Abstract- Legal Aid in India states that to pursue a case or legal action in any court, tribunal, or before a judicial body, free legal services must be provided to the impoverished and underprivileged who cannot afford to hire an attorney. This article will deal with the ground reality of the access of these facilities to the common man of India.
Introduction- The common person had no concept of human rights. One would have imagined that respect for human rights would evolve with the emergence of civilization. Human rights failed to do so, though. It appears that the industrial revolution announced the beginning of the era of human rights. Man was declared to have certain unalienable rights at birth, the most sacred of which are the rights to life, liberty, and property. However, it soon became clear that human rights were a privilege reserved for the wealthy, and that the poor man’s rights may be violated without consequence. When poverty robs a person of their existence, their rights and dignity become increasingly meaningless. However, the fight for human rights must continue.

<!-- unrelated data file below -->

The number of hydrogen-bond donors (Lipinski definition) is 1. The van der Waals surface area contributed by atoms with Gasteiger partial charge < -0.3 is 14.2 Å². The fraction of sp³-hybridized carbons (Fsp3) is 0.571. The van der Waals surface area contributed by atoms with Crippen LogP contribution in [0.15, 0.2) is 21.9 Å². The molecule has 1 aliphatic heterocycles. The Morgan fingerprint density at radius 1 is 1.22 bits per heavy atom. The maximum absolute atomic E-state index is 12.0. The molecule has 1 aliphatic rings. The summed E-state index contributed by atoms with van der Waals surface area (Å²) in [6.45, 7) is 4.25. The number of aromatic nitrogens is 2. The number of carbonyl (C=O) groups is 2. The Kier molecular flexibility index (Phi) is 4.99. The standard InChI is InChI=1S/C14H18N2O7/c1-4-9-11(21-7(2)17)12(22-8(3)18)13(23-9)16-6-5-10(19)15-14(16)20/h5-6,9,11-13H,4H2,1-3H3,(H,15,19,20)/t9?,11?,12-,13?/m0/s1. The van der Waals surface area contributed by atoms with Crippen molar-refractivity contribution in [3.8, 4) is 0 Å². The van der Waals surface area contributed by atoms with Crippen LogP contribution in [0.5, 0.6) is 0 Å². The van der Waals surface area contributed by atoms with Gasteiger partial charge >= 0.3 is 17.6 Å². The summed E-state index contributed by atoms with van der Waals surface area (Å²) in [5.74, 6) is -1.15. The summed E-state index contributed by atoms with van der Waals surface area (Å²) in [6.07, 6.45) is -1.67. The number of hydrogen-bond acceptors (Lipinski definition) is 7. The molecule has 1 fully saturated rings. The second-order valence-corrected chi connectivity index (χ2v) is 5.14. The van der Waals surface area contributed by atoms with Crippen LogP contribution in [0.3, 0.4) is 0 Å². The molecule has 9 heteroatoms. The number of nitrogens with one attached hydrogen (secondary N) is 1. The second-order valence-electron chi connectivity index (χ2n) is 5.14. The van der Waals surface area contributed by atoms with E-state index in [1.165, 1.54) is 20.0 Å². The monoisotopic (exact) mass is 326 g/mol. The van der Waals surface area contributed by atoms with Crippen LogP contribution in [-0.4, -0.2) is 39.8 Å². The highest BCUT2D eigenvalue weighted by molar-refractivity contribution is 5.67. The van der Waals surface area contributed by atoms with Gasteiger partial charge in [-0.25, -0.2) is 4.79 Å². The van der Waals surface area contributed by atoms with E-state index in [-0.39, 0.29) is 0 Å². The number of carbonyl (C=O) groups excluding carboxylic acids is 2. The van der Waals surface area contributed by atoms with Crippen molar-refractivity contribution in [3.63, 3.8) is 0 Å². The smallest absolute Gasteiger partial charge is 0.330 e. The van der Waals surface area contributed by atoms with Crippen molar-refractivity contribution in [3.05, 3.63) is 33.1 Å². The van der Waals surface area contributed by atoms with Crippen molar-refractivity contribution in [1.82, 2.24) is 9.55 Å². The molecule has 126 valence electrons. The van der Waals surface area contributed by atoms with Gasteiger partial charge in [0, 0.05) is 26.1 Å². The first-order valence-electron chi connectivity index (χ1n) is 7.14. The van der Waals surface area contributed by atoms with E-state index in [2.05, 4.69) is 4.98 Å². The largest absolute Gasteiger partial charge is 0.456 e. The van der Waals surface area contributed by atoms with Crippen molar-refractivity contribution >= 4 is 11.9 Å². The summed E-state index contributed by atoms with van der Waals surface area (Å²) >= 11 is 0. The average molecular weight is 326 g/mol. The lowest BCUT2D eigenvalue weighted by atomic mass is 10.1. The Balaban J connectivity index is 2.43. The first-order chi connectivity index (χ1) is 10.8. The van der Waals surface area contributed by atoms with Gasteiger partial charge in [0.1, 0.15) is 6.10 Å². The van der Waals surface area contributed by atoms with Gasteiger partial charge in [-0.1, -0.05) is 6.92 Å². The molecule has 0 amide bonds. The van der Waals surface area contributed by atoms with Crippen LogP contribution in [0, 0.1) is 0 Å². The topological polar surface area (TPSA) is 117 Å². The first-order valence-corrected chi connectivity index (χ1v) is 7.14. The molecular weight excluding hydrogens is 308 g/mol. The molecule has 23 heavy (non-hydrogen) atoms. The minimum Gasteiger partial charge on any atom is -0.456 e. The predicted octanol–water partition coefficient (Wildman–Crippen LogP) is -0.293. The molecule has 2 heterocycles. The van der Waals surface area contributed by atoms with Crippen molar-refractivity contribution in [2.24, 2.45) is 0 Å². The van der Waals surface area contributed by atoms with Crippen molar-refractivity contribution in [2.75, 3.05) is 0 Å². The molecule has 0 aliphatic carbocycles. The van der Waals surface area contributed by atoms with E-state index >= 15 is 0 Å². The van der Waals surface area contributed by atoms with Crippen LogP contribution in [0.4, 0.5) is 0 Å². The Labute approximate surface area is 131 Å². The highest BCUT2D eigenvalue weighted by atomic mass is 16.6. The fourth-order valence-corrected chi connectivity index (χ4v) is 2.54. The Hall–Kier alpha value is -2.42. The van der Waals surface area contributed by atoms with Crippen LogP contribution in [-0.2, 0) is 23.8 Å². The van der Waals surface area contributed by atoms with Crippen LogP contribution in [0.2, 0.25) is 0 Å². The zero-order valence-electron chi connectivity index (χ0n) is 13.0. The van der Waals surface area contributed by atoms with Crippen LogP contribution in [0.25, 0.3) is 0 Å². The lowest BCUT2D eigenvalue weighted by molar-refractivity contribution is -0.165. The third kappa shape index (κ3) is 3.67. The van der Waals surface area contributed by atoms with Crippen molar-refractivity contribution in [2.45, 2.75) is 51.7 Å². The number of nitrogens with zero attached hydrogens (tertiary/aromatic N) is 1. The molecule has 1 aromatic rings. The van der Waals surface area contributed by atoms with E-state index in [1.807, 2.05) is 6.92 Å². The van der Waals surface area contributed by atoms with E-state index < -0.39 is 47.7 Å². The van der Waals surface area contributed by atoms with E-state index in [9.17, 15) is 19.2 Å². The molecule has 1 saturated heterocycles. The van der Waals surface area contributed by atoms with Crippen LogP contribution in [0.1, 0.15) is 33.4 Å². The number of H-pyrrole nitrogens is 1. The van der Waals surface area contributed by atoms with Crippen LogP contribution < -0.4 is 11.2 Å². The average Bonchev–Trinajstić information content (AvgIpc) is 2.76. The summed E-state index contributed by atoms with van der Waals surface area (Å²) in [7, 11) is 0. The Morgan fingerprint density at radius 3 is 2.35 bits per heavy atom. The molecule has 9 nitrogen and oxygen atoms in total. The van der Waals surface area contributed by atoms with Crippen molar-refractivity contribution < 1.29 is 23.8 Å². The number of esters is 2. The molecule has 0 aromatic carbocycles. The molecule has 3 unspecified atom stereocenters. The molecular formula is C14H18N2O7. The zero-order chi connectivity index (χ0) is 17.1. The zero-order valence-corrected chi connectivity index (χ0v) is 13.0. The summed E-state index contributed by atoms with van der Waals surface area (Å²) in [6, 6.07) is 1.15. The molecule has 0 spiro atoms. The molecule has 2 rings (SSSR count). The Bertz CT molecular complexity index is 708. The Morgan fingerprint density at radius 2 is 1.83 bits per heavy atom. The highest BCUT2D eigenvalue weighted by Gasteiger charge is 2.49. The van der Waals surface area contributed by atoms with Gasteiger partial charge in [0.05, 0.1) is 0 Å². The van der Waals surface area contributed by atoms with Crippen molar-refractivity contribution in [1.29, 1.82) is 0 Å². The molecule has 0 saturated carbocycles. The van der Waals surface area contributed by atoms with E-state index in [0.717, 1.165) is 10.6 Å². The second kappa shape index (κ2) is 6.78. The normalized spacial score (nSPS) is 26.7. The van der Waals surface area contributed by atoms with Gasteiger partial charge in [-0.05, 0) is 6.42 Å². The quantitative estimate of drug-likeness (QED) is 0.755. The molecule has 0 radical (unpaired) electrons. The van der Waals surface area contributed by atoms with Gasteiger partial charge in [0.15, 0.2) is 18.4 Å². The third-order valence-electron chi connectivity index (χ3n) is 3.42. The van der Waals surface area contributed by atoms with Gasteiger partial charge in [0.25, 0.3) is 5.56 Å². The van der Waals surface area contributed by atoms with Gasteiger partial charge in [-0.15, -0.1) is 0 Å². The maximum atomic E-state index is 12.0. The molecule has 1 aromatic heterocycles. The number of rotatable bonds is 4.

The Indian Constitution guarantees equal justice and free legal representation. Free legal aid includes more than just providing free legal representation or assisting a litigant who is poor or disabled in pursuing their case; it also includes educating the populace about the value of prompt and trustworthy justice by holding Lok Adalat and helping those who cannot afford to travel to court. Additionally, it comprises compensating victims in the situations listed in the schedule or taking further action on the part of the authorities. As India is a welfare State, hence the State must promote the welfare of its citizens. Even though the concept of equal justice and free legal aid was long ago incorporated into the constitution, it was never truly put into practice. Further, in the case of Hussainara Khatoon Others vs Home Secretary, State of Bihar, the reality was that many men, women, and children were imprisoned for a very long period as they awaited their trials. Many of them were detained in prison for much longer periods than the minor offenses for which they were arrested, ranging from three to ten years. Minor offenses typically carried a sentence of a few months in jail. Some of them didn’t even receive charges. The court in this particular case recognised the significance of Article 39A and ruled that everyone should be released immediately. It also ruled that the state could not deny the citizens’ constitutional right to a speedy trial relying on that justification.Under the legal services authorities Act, Part IV of the Act outlines the requirements for receiving legal services. A member of the SC or ST community, a victim of human trafficking or a beggar as defined by Article 23 of the Constitution, a woman or child, a person with a disability, a person experiencing unjustified want, an industrial worker, someone who is in custody, or a person who receives an annual income of less than Rupees 9,000 or higher as determined by the state government, are all eligible for free legal services according to Section 12 of the Legal Services Authority Act, 1987. Anyone who meets all or any of the requirements listed in Section 12 is entitled to free legal assistance according to Section 13. The grants that the federal government provides to these authorities are also mentioned in the Act. Part V of the Act also mentions the creation of the National Legal Aid Fund and State Legal Aid Fund. It goes to great length on the power and purposes of both permanent and temporary Lok Adalat.The goal of the entire Act is to improve the lives of those in the economically, socially, and educationally disadvantaged sectors of society. However, it is unclear whether the reality on the ground corresponds to what is reported in the media. Although the Act mentions serving the people at the local level or even at the taluka level, however, the truth is that there is still much work to be done in these areas. Not only does this apply to our nation, but it also applies to the rest of the world. Almost all countries have laws governing this, although in practice they are not particularly effective.